• Alpha-fetoprotein;
  • Green fluorescent protein;
  • Embryonic stem cells;
  • Embryoid bodies;
  • Hepatocytes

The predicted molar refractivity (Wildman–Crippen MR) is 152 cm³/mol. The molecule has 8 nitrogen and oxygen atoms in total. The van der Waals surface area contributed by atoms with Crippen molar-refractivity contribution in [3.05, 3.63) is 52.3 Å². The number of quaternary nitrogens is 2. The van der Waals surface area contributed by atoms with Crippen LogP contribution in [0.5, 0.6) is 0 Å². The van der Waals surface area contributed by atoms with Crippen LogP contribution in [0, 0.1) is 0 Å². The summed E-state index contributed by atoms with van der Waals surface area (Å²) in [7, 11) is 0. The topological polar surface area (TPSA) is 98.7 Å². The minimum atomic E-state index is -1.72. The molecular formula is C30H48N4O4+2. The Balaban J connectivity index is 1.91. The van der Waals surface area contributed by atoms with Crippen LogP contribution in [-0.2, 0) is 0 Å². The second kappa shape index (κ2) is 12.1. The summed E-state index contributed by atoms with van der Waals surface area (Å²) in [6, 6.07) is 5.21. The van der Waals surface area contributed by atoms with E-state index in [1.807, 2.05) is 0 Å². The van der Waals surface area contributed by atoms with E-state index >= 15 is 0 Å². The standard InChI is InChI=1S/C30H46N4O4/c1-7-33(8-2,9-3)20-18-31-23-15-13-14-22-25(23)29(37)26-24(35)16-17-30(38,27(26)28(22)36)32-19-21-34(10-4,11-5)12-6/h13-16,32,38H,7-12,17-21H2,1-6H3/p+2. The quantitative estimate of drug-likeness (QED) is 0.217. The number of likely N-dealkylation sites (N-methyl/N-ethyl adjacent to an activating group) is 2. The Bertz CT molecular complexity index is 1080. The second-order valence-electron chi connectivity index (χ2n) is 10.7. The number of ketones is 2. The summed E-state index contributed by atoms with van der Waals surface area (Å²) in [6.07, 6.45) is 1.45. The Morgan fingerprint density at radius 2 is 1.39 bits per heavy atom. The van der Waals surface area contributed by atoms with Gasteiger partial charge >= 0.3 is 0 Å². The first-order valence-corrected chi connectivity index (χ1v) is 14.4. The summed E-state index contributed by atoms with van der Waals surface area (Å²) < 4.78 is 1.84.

A major problem in gene therapy and tissue replacement is accessibility of tissue-specific stem cells. One solution is to isolate tissue-specific stem cells from differentiating embryonic stem (ES) cells. Here, we show that liver progenitor cells can be purified from differentiated ES cells using alpha-fetoprotein (AFP) as a marker. By knocking the green fluorescent protein (GFP) gene into the AFP locus of ES cells and differentiating the modified ES cells in vitro, a subpopulation of GFP+ and AFP-expressing cells was generated. When transplanted into partially hepatectomized lacZ-positive ROSA26 mice, GFP+ cells engrafted and differentiated into lacZ-negative and albumin-positive hepatocytes. Differentiation into hepatocytes also occurred after transplantation of GFP+ cells in apolipoprotein-E- (ApoE) or haptoglobin-deficient mice as demonstrated by the presence of ApoE-positive hepatocytes and ApoE mRNA in the liver of ApoE-deficient mice or by haptoglobin in the serum and haptoglobin mRNA in the liver of haptoglobin-deficient mice. This study describes the first isolation of ES-cell-derived liver progenitor cells that are viable mediators of liver-specific functions in vivo.